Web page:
From The Guardian in the UK:

With their ability to glide silently through snow drifts and vanish into forests, mountain caribou have been called the grey ghosts of western Canada’s alpine region.

But in recent years, a steep drop in their population has raised fears the knobby-kneed ungulates may disappear forever.

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From The Bow Valley Crag and Canyon in Alberta, Canada:

Parks Canada wildlife officials said they first became aware of a young, emaciated, male wolf on Sunshine Road three weeks ago, after Sunshine Village staff reported several wolf sightings, and in response, Parks Canada conducted regular patrols of the area and asked local workers to immediately report any sightings or incidents.

Parks Canada issued a statement on Wednesday saying team members spotted the wolf entering a storage building, and approaching people on July 6.

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From The Calgary Herald:

“Bold” wolf behaviour in Banff National Park has promoted closures and warnings across the region.

On Tuesday, Parks Canada issued a warning for the entire Banff townsite after wolves were seen “approaching vehicles and seeking human food rewards” in the park, the statement read.

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From Daily Hive in Calgary:

Images of alleged government-contracted workers posing with wolf carcasses have been made public by a group advocating on behalf of wolf protection.

Wolf Awareness is a non-profit organization aimed at “promoting coexistence among humans and wolves” that is speaking out against efforts by the Government of Alberta to control the wolf population and protect caribou.

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From CBC in Canada:

An Alberta government program intended to cull wolves and protect endangered caribou herds inadvertently poisons too many other animals, a filmmaker says.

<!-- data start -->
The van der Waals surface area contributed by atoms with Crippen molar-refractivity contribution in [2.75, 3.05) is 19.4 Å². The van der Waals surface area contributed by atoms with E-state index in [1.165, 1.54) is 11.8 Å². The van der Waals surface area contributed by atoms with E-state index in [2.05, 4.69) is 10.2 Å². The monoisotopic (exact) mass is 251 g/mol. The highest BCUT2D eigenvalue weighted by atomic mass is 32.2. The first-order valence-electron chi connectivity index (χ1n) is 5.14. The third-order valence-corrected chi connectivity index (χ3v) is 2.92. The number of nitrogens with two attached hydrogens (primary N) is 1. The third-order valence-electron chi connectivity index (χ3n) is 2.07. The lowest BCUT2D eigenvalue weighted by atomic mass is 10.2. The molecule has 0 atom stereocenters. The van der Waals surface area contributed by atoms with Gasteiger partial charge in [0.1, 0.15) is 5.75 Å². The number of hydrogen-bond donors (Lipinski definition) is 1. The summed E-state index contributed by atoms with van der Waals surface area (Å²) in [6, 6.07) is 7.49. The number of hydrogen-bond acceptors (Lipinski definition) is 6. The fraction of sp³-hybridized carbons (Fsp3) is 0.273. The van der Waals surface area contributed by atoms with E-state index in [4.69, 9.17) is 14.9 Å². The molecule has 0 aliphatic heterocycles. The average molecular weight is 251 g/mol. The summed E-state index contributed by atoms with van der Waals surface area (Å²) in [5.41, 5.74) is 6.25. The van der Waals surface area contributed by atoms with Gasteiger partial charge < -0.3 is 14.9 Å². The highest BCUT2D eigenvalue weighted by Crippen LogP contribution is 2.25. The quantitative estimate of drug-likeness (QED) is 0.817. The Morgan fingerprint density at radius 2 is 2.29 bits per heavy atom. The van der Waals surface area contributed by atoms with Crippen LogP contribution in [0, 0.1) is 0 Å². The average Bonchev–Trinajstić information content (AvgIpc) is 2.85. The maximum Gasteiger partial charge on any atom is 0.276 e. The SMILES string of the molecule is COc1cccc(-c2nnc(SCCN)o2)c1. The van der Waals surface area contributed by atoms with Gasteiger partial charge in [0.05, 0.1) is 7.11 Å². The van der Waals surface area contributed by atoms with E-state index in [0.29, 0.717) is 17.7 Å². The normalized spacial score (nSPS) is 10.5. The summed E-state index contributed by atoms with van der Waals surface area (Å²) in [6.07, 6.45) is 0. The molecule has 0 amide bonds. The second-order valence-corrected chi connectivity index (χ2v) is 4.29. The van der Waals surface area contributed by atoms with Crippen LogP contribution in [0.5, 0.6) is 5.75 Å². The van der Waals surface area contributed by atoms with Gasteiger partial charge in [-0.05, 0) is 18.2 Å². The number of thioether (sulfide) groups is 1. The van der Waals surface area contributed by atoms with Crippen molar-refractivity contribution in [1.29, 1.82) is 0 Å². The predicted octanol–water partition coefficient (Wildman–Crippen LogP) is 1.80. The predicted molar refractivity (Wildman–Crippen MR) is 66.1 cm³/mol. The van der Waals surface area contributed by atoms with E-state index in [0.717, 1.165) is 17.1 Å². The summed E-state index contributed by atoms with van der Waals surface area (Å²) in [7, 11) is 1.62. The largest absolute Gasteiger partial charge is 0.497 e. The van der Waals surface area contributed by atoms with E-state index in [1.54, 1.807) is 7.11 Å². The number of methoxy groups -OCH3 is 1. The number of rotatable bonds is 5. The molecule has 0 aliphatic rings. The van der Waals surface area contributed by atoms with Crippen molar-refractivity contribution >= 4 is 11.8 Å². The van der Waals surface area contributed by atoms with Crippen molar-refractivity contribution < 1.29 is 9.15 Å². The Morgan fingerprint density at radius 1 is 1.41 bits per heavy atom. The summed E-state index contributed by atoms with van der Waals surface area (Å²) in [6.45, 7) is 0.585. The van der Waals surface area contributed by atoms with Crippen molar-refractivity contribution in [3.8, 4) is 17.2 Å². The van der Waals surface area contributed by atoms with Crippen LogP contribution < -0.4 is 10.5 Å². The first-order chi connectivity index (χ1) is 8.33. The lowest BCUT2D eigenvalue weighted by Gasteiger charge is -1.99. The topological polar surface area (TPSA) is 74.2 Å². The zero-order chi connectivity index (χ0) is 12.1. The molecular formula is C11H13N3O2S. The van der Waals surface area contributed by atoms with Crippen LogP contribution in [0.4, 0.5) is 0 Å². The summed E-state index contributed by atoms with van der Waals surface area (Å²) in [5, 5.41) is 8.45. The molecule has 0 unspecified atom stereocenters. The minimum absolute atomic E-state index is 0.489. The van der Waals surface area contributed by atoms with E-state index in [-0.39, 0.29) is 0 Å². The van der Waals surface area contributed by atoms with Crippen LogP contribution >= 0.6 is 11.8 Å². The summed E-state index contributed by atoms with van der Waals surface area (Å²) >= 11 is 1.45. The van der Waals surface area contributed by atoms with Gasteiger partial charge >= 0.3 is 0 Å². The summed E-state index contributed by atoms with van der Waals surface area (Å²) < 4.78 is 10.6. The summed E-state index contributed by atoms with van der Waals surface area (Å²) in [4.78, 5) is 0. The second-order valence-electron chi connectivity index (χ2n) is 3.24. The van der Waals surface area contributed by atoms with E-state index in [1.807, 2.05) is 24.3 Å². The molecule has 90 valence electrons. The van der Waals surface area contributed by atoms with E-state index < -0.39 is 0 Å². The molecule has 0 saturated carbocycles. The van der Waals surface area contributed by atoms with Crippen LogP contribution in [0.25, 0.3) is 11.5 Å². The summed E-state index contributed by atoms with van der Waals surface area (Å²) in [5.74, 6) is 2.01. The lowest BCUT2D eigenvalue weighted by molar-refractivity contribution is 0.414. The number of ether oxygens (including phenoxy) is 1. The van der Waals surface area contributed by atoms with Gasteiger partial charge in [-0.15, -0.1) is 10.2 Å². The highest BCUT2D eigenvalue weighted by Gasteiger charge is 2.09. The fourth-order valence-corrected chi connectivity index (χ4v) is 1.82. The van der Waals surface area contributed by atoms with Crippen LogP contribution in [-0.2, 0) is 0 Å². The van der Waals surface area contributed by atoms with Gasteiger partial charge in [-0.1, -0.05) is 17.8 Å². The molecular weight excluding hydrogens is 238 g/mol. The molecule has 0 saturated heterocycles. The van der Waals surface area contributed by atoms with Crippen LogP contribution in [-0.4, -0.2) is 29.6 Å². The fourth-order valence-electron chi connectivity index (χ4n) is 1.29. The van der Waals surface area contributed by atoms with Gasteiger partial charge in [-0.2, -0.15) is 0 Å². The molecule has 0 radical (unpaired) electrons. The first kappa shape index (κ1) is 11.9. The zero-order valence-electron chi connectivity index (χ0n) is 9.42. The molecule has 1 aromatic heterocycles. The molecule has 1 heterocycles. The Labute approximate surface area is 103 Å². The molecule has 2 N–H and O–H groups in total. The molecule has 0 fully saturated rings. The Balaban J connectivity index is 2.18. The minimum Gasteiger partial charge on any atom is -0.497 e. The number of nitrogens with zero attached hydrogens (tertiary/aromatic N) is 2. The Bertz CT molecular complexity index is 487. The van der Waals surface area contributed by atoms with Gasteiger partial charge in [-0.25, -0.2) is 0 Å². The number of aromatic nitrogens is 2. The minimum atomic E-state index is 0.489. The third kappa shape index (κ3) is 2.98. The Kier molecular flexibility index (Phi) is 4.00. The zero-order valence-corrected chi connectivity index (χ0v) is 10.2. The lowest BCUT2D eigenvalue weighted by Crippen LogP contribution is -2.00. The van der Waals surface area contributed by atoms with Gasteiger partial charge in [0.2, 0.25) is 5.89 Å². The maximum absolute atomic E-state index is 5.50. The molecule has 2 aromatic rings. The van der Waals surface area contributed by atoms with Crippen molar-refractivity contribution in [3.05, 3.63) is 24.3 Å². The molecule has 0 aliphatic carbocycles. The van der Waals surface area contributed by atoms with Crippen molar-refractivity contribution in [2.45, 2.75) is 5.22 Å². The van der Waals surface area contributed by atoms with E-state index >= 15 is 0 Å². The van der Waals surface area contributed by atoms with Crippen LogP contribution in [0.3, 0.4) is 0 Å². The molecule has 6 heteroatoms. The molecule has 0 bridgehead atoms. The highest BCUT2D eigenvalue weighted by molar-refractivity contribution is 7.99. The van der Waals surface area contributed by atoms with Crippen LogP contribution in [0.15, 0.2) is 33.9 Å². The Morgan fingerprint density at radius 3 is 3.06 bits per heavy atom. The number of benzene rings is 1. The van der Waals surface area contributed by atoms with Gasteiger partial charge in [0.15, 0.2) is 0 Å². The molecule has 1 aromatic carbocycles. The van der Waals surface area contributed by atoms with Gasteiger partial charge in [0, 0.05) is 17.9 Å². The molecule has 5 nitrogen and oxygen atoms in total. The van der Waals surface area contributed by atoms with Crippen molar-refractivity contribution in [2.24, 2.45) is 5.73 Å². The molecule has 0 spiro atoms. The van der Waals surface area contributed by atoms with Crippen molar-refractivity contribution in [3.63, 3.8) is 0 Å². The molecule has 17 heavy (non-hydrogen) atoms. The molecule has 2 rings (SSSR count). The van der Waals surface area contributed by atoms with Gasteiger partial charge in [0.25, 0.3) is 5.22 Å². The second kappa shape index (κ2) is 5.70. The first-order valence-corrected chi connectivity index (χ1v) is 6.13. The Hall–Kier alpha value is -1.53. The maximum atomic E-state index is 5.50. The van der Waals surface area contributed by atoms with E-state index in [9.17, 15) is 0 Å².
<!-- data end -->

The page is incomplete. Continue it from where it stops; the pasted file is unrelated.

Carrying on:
Andrew Budziak is the producer of Poisoned Earth, a new documentary that takes a critical view of  Alberta’s wolf cull practices, which include the use of lethal snares, leghold traps, aerial shooting and strychnine poisoning.

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A councillor from Kehewin Cree Nation in northern Alberta says he objects to a coyote and wolf reduction incentive program advertised by the local county, as an attack on the “four legged nation.”

There are 16 municipalities with predator bounty programs in Alberta. St. Paul county introduced its program six years ago in order to reduce the population of coyotes and wolves over the calving season.

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From CBC News in Canada:

When a wolf swam after a mighty buck in the depths of a northern Alberta lake, David Smith was there to capture the rare sight, frame by frame.

“The stag jumped out of the bush and the wolf jumped right in after it and tried to swim and bite it,” Smith said. “This probably went on for a minute and then the wolf turned around.

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